During the orientation you will get a physical, drug screen, and background check done. These and other qualifications must be met before someone in orientation is officially hired.

Prehire:

What Exactly Is A Pre-Hire Letter?

Pre-hire letters are acceptance letters from trucking companies to students, or even potential students, to verify placement. The trucking companies are saying in writing that the student, or potential student, appears to meet the company's minimum hiring requirements and is welcome to attend their orientation at the company’s expense once he or she graduates from truck driving school and has their CDL in hand.

We have an excellent article that will help you Understand The Pre-Hire Process.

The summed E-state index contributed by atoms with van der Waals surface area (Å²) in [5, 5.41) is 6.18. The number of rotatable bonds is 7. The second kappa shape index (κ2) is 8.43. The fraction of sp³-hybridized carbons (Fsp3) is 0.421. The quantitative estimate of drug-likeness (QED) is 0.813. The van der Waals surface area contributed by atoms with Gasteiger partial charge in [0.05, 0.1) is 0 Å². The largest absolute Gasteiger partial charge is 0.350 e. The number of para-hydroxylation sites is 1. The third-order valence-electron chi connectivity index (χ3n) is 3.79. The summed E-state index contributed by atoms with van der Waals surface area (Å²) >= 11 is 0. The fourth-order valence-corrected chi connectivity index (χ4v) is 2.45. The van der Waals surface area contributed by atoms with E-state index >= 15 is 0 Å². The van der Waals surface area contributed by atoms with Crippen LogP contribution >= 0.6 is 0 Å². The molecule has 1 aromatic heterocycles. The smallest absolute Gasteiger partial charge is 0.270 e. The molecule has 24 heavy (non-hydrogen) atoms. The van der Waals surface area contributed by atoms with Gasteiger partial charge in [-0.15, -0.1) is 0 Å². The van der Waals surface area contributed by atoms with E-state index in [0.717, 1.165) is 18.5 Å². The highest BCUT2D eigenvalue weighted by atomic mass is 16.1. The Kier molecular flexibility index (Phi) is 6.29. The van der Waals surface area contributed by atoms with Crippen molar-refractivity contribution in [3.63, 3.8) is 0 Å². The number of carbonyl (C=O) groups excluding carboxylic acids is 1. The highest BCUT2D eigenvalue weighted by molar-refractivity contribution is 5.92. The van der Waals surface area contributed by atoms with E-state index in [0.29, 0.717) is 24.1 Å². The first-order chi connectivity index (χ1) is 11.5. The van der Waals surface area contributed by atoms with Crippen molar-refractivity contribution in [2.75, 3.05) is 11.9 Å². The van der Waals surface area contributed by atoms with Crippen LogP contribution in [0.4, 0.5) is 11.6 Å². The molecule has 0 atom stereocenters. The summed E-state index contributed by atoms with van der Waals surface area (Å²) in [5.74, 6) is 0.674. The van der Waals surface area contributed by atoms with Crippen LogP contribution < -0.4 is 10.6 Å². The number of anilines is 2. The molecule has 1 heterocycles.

A Pre-Hire Letter Is Not A Guarantee Of Employment

The people that receive a pre-hire letter are people who meet the company's minimum hiring requirements, but it is not an employment contract. It is an invitation to orientation, and the orientation itself is a prerequisite to employment.

During the orientation you will get a physical, drug screen, and background check done. These and other qualifications must be met before someone in orientation is officially hired.

Prehires:

What Exactly Is A Pre-Hire Letter?

Pre-hire letters are acceptance letters from trucking companies to students, or even potential students, to verify placement. The trucking companies are saying in writing that the student, or potential student, appears to meet the company's minimum hiring requirements and is welcome to attend their orientation at the company’s expense once he or she graduates from truck driving school and has their CDL in hand.

We have an excellent article that will help you Understand The Pre-Hire Process.